Wednesday 23 October, 2019

Budget 2020: Agri company challenges Imbert to invest in food sector

WHYFARM Executive Director Alpha Sennon plants seedlings at the City School Yard Garden in Amsterdam. Photo courtesy Alpha Sennon.

WHYFARM Executive Director Alpha Sennon plants seedlings at the City School Yard Garden in Amsterdam. Photo courtesy Alpha Sennon.

“Put your money where your mouth is.”

That’s the sentiment expressed by WHYFARM founder and Executive Director Alpha Sennon ahead of the 2020 Budget which will be presented by Finance Minister Colm Imbert in the Parliament on Monday.

Speaking with LoopTT at the World Cocoa and Chocolate Festival at the Hyatt Regency Hotel and Conference Centre on Saturday, Sennon called for greater emphasis to be placed on agriculture, particularly when it comes to creating future sustainable employment for the nation’s youth.

WHYFARM Executive Director Alpha Sennon conducts tours with future agripreneurs at his farm in Siparia.

“The ideal budget allocation would be one that could support youth and could support innovation, support the agricultural sector from the ground up. We are focused too much on the older farmers… and the focus isn’t where it should be – which is on creating younger farmers.”

“We need to focus on our agripreneurs, on new business. Focus on developing and executing those 21st century ideas to create sustainable and systemic change with our food sector.”

Noting that successive budgets have seen the lion’s share allocated to National Security, the WHYFARM CEO said the time has come for the country’s leaders to be proactive rather than reactive and place agriculture and food security on the front burner.

He suggested that a more substantial investment in agriculture could assist in treating with crime as programmes geared toward youth would encourage their involvement in food production and prevent them from turning to a life of lawlessness.  

“We are working with Vision on Mission to help our young people… investing in agri-business, food processing and related ventures will ensure that these young men will be able to find that love for agriculture and plant that seed in the ground.”

He lamented that too much money has been spent on acquiring new weapons and building new prisons and police stations in a reactive approach to crime-fighting, when even a fraction of those funds could have been put to better use in the agriculture sector where initiatives would bear fruit and see quantifiable results.  

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In this regard, he stressed the importance of a shift in focus to investment in programmes to promote entrepreneurship and health and wellness among the population in treating with agriculture and food security.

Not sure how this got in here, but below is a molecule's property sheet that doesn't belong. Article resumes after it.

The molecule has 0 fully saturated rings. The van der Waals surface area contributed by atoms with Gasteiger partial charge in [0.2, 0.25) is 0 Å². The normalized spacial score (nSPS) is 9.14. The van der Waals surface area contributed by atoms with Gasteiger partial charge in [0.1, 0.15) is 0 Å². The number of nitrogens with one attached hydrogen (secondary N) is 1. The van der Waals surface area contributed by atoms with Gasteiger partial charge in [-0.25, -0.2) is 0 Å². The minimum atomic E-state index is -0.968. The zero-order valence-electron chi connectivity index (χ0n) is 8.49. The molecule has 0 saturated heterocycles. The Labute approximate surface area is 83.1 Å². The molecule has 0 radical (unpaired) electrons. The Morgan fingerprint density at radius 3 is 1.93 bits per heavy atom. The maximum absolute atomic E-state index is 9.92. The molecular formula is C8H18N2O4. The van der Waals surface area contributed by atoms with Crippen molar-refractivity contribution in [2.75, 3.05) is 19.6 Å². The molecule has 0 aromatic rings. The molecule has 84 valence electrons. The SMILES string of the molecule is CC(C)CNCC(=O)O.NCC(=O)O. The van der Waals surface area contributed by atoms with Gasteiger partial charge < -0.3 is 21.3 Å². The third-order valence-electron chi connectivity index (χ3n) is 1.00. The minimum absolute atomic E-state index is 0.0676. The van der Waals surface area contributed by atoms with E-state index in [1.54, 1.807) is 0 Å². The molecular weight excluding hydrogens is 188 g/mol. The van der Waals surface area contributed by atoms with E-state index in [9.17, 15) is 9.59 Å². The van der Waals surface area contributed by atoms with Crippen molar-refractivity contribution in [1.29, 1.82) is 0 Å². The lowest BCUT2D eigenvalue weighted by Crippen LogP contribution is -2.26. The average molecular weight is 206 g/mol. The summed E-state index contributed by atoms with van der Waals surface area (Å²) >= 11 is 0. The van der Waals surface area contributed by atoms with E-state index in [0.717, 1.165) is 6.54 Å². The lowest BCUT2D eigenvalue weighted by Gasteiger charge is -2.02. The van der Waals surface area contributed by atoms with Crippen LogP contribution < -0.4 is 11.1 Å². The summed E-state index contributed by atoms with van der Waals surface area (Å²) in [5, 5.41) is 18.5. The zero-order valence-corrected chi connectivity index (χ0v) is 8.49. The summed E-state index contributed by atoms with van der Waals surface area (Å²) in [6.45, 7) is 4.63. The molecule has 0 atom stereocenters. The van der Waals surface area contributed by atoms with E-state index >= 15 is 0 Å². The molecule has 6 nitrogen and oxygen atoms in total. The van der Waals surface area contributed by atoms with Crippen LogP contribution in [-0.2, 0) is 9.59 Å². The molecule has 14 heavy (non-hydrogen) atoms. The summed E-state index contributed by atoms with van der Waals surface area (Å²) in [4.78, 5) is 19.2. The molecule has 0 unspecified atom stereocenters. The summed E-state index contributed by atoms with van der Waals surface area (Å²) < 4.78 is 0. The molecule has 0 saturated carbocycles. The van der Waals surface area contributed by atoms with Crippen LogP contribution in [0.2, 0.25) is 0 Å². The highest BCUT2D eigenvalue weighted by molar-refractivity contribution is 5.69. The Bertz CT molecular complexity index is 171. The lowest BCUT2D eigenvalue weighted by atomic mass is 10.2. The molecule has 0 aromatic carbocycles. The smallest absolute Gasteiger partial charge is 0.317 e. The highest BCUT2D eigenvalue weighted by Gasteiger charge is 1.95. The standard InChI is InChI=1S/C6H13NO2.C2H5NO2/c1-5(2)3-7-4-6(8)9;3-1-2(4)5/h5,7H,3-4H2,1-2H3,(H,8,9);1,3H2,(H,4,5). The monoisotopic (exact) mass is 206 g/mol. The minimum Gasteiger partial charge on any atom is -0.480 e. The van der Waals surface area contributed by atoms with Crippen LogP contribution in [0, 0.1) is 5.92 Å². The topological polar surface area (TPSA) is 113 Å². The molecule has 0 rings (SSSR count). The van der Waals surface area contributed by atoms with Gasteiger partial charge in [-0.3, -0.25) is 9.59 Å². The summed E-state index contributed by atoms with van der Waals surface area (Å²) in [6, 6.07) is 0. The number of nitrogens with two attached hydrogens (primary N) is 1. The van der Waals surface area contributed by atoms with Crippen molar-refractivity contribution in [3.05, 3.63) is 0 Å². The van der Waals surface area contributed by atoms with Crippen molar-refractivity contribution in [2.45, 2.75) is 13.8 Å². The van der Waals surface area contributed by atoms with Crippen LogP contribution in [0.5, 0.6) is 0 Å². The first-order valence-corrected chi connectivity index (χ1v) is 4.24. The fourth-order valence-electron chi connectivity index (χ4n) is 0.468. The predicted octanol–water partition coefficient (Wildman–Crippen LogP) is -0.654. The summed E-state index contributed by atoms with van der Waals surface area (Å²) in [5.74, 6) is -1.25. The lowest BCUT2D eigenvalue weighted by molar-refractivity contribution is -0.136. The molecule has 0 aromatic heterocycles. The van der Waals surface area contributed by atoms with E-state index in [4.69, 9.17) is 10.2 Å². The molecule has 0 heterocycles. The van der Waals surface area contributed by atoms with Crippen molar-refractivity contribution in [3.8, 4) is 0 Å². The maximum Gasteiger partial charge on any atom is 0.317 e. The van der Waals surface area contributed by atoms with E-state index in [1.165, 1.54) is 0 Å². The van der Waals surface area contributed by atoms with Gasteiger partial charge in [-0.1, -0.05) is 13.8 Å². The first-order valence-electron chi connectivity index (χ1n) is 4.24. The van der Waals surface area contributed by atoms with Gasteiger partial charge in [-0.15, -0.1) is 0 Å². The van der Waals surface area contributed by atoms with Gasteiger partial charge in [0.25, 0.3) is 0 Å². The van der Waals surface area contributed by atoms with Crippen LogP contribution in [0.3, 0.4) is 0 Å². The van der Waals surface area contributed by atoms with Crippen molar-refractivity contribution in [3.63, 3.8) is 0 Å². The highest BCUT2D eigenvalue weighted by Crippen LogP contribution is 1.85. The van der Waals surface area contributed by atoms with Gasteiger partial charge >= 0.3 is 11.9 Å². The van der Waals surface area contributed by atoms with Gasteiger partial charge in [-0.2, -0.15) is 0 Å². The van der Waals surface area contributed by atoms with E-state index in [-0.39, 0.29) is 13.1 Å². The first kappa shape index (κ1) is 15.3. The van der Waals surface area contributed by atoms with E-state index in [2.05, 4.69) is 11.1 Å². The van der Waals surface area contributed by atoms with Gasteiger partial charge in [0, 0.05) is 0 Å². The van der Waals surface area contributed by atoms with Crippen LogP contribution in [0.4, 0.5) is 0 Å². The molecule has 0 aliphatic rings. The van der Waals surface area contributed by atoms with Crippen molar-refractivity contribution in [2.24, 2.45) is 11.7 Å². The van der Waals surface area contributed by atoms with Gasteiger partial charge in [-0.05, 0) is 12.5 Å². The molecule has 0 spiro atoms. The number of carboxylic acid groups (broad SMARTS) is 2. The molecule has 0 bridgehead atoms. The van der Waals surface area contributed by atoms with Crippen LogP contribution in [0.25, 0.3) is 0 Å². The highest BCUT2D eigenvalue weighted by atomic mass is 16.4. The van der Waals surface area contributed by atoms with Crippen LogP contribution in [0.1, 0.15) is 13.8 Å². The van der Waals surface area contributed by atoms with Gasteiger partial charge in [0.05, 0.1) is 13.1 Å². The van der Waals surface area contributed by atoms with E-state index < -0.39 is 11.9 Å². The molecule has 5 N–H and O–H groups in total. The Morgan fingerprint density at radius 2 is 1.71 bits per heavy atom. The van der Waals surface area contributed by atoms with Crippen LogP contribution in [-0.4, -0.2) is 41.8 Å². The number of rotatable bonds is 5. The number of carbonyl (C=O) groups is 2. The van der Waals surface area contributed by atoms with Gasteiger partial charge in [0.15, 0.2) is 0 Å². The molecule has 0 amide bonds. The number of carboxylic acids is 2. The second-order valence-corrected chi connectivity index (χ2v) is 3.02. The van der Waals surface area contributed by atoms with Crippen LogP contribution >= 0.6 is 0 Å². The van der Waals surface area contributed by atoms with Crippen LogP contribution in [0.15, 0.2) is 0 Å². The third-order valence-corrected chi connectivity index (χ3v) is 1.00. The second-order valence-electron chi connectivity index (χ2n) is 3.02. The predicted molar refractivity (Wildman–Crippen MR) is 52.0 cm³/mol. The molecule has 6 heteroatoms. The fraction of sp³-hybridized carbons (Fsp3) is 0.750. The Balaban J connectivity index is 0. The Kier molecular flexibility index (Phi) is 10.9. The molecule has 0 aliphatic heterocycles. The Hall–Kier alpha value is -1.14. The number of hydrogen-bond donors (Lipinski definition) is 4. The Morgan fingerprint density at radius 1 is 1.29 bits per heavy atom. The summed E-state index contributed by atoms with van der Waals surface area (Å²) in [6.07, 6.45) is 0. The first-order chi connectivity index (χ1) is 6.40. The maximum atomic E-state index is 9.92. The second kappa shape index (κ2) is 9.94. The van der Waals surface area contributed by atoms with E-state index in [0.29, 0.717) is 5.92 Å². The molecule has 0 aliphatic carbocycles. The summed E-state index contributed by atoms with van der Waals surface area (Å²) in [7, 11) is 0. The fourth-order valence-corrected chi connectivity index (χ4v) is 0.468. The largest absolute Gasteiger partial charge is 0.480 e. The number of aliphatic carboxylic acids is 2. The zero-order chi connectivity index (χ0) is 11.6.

“We need to be investing in zero-waste campaigns, investing in health and nutrition campaigns, investing in innovation campaigns, programmes, value-chains, helping young people tell their stories on a global stage.

Food and agriculture is always looked at in this one dimension so money just goes into helping farmers recoup losses after flood destroys their crops.”

Sennon, who recently spoke on global food and nutrition security at a TEDx event in Amsterdam said Trinidad and Tobago could benefit from lessons learnt from other countries in treating with agricultural development by adopting some of their agricultural practices and programmes.

“We need to be thinking plant to the pack, seed to the snack,” he added.

Alpha Sennon speaks at the Thought For Food Summit in Amsterdam.

The WHYFARM CEO said food security should be Government’s priority and the 2020 Budget should reflect this in some measure, rather than the business-as-usual approach taken under successive administrations.

Given recent conversations, however, Sennon said he is cautiously optimistic about what will be allocated for agriculture in the 2020 Budget.

“We need to put our money where our mouth is. If your mouth is on diversification and innovation via agriculture but you are not putting your money there, then talk is talk.”

“We need a multifaceted, multipronged approach to achieve the economic turnaround we are trying to see. We need Government to provide that support and investment in agriculture in this year’s budget.”

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